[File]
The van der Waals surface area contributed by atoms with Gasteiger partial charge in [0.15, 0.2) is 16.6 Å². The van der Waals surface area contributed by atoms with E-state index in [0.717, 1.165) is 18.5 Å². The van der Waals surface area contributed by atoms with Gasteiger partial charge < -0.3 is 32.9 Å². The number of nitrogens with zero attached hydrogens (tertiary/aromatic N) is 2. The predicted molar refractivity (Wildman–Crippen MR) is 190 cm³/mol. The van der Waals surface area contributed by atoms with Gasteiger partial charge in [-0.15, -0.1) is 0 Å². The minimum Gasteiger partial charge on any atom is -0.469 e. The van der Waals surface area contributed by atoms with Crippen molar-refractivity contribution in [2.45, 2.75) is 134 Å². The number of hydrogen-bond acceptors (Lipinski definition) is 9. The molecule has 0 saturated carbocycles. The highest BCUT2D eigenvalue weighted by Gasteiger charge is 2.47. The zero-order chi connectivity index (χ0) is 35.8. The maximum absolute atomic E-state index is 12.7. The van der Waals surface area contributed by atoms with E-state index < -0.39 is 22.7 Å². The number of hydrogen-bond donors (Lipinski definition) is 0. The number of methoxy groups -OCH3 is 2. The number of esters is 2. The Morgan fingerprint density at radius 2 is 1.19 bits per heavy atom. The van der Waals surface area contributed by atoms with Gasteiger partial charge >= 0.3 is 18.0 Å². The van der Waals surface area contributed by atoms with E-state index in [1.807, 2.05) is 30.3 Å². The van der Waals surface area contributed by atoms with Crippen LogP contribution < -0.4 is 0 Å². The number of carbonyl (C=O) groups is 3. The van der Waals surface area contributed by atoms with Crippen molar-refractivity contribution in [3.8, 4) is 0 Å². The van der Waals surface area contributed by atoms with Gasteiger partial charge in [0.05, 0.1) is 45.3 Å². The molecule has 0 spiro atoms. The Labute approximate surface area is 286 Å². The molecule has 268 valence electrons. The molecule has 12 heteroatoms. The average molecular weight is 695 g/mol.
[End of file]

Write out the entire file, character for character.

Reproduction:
The van der Waals surface area contributed by atoms with Gasteiger partial charge in [0.15, 0.2) is 16.6 Å². The van der Waals surface area contributed by atoms with E-state index in [0.717, 1.165) is 18.5 Å². The van der Waals surface area contributed by atoms with Gasteiger partial charge < -0.3 is 32.9 Å². The number of nitrogens with zero attached hydrogens (tertiary/aromatic N) is 2. The predicted molar refractivity (Wildman–Crippen MR) is 190 cm³/mol. The van der Waals surface area contributed by atoms with Gasteiger partial charge in [-0.15, -0.1) is 0 Å². The minimum Gasteiger partial charge on any atom is -0.469 e. The van der Waals surface area contributed by atoms with Crippen molar-refractivity contribution in [2.45, 2.75) is 134 Å². The number of hydrogen-bond acceptors (Lipinski definition) is 9. The molecule has 0 saturated carbocycles. The highest BCUT2D eigenvalue weighted by Gasteiger charge is 2.47. The zero-order chi connectivity index (χ0) is 35.8. The maximum absolute atomic E-state index is 12.7. The van der Waals surface area contributed by atoms with E-state index < -0.39 is 22.7 Å². The number of hydrogen-bond donors (Lipinski definition) is 0. The number of methoxy groups -OCH3 is 2. The number of esters is 2. The Morgan fingerprint density at radius 2 is 1.19 bits per heavy atom. The van der Waals surface area contributed by atoms with Gasteiger partial charge >= 0.3 is 18.0 Å². The van der Waals surface area contributed by atoms with E-state index in [1.807, 2.05) is 30.3 Å². The van der Waals surface area contributed by atoms with Crippen LogP contribution < -0.4 is 0 Å². The number of carbonyl (C=O) groups is 3. The van der Waals surface area contributed by atoms with Crippen molar-refractivity contribution in [3.8, 4) is 0 Å². The van der Waals surface area contributed by atoms with Gasteiger partial charge in [0.05, 0.1) is 45.3 Å². The molecule has 0 spiro atoms. The Labute approximate surface area is 286 Å². The molecule has 268 valence electrons. The molecule has 12 heteroatoms. The average molecular weight is 695 g/mol.